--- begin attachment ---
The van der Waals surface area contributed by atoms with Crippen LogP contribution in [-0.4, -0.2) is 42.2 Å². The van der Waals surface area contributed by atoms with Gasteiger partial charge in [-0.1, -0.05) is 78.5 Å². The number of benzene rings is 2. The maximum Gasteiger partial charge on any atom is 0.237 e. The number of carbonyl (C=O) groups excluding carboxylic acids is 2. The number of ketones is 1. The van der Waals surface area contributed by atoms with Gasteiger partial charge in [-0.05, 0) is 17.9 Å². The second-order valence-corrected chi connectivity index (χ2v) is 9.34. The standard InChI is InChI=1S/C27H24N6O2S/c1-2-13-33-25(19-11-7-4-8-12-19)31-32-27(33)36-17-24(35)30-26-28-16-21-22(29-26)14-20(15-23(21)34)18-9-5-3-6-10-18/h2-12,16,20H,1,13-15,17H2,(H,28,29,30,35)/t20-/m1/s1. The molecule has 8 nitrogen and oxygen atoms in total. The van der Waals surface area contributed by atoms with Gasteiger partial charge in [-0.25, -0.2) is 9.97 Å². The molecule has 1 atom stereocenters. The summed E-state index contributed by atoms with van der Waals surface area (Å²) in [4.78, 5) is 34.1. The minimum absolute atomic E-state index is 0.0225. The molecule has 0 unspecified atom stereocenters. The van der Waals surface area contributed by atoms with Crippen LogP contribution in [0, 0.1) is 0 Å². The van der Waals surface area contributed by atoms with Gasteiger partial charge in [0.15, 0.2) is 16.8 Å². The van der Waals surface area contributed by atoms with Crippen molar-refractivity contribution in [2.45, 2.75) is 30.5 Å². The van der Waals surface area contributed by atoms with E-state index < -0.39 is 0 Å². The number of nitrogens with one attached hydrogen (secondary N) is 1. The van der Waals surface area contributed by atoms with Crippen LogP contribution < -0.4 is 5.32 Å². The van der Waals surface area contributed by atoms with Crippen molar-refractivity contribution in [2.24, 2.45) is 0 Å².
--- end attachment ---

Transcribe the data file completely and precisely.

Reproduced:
The van der Waals surface area contributed by atoms with Crippen LogP contribution in [-0.4, -0.2) is 42.2 Å². The van der Waals surface area contributed by atoms with Gasteiger partial charge in [-0.1, -0.05) is 78.5 Å². The number of benzene rings is 2. The maximum Gasteiger partial charge on any atom is 0.237 e. The number of carbonyl (C=O) groups excluding carboxylic acids is 2. The number of ketones is 1. The van der Waals surface area contributed by atoms with Gasteiger partial charge in [-0.05, 0) is 17.9 Å². The second-order valence-corrected chi connectivity index (χ2v) is 9.34. The standard InChI is InChI=1S/C27H24N6O2S/c1-2-13-33-25(19-11-7-4-8-12-19)31-32-27(33)36-17-24(35)30-26-28-16-21-22(29-26)14-20(15-23(21)34)18-9-5-3-6-10-18/h2-12,16,20H,1,13-15,17H2,(H,28,29,30,35)/t20-/m1/s1. The molecule has 8 nitrogen and oxygen atoms in total. The van der Waals surface area contributed by atoms with Gasteiger partial charge in [-0.25, -0.2) is 9.97 Å². The molecule has 1 atom stereocenters. The summed E-state index contributed by atoms with van der Waals surface area (Å²) in [4.78, 5) is 34.1. The minimum absolute atomic E-state index is 0.0225. The molecule has 0 unspecified atom stereocenters. The van der Waals surface area contributed by atoms with Crippen LogP contribution in [0, 0.1) is 0 Å². The van der Waals surface area contributed by atoms with Gasteiger partial charge in [0.15, 0.2) is 16.8 Å². The van der Waals surface area contributed by atoms with Crippen molar-refractivity contribution in [2.45, 2.75) is 30.5 Å². The van der Waals surface area contributed by atoms with E-state index < -0.39 is 0 Å². The number of nitrogens with one attached hydrogen (secondary N) is 1. The van der Waals surface area contributed by atoms with Crippen LogP contribution < -0.4 is 5.32 Å². The van der Waals surface area contributed by atoms with Crippen molar-refractivity contribution in [2.24, 2.45) is 0 Å².